(11) A specific provision made in clause 14 for the protection of their interests.
20. These are specific provisions made in favour of Ellermans under the terms of the agreement none of which obtains so far as Burma is concerned. It is therefore urged that Burma could not be a partner along with Steels and Ellermans in the Combination.
It has, however, to be noted that Burma was a subsidiary company of the Steels and all the hundred per cent. shares of Burma were owned by the Steels. Steels were moreover the managing agent of Burma. The relationship between Steels and Burma was thus a relationship between a parent company and a subsidiary company and even though in law they were separate entities they were in reality one and the same. There was no conflict of interests at any time between Steels and Burma, and Steels who were the managing members of the Combination were expected not only to look after their own interests but also the interests of Burma. The Ellermans on the other hand were strangers who became members of the partnership along with Steels and Burma. They had to be given certain rights in order to protect their interests as against Steels and Burma. It was not necessary under the circumstances to provide any special rights of this nature in favour of Burma and the fact that no such rights were given to Burma as were given to Ellermans does not lead to the conclusion that Burma was not a partner along with Steels and Ellermans in this Combination. It would have been superfluous to provide these rights to Burma for the simple reason that they would have been exercised only by Steels who were its managing agents. If as a matter of fact the Steels were the managing members of the Combination they would be doing everything necessary for the protection not only of their own interest but also the interests of Burma and if that was so there was no need at all to provide any separate rights for Burma of the nature which were provided for Ellermans.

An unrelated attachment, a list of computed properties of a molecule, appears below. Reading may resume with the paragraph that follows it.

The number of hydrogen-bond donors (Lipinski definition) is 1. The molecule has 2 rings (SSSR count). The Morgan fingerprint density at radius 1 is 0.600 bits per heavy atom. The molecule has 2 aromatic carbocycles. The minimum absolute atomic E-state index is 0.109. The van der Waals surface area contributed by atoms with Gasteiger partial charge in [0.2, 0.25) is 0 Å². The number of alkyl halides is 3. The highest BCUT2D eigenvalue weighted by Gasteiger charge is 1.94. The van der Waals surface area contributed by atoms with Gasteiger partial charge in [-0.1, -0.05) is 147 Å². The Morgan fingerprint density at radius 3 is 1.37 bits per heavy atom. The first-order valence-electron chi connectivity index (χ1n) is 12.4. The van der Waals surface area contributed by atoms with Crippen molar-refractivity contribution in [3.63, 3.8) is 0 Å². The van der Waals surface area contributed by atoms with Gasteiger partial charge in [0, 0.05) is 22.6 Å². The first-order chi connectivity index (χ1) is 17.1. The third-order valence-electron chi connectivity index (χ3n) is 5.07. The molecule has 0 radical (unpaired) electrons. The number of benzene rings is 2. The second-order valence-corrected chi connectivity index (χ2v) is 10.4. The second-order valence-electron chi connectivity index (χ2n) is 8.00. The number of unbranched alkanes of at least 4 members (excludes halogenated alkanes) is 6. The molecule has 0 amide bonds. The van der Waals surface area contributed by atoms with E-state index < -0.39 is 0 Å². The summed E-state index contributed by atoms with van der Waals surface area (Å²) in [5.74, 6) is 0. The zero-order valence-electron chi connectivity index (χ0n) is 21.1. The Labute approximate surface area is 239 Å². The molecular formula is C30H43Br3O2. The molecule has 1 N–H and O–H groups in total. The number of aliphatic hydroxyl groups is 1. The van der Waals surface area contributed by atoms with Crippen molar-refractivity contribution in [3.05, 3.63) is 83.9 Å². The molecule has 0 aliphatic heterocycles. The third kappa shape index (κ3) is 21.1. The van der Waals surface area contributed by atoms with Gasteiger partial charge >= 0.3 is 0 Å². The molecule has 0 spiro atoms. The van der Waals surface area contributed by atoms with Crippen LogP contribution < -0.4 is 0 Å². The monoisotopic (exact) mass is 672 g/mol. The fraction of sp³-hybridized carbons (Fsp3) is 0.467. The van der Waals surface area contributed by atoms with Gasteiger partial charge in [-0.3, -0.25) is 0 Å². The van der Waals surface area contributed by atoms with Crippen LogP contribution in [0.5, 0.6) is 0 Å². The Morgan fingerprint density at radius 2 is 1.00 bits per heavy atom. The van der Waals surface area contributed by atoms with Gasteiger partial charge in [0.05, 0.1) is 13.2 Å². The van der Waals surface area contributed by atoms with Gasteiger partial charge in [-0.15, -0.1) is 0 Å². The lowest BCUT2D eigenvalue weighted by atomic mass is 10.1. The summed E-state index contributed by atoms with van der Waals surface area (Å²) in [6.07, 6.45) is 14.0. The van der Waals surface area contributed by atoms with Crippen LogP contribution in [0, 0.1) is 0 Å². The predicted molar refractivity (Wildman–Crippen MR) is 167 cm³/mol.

21. If this position is borne in mind the provision in clause 3a of the agreement also is easy to understand. So far as the partnership was concerned a joint share between Steels and Burma was reserved by bracketing Steels and Burma together and providing for the distribution of profit or loss of the business of the Combination in the ratios therein specified as between Steels and Burma on the one hand and Ellermans on the other. These ratios were also suggestive as providing roughly two shares between the Steels and Burma bracketed together and one share for the Ellermans who were the third partner in the Combination. As between Steels and Burma however it was not thought necessary to distribute the profits any further for the simple reason that whatever profits went to Burma would ultimately find their way to Steels - the Steels having owned all the 100 per cent. shares of Burma. Even though this distribution of the shares in the ratios mentioned above was thus provided in clause 3a of the agreement (reserving for Steels and Burma jointly and for Ellermans individually the particular shares in the profit or loss as therein specified), clause 3 went on to provide that the profit or loss of the Combination will be shared by and divided between Steels and Ellermans. The Steels were to receive whatever came to the joint shares of the Steels and Burma and what they did thereafter was purely a matter between them and Burma. Burma agreed under clause 3a agreement to have a joint share in the profit or loss of the Combination along with Steels and also agreed that whatever came to their joint share should be received by the Steels and that is why clause 3a provided for the actual division of the profit or loss between the Steels and Ellermans. The fact that no provision was made for the receipt of any share by Burma in the profit or loss falling to the joint share of Steels and Burma does not necessarily mean that Burma had no share in the Combination. There is no ambiguity whatever, nor is there any mystery or mistake in the provision contained in clause 3a in regard to the distribution of the profit or loss of the Combination. As a matter of fact, clause 3a definitely points to the conclusion that Burma was a partner along with Steels and Ellermans in the Combination.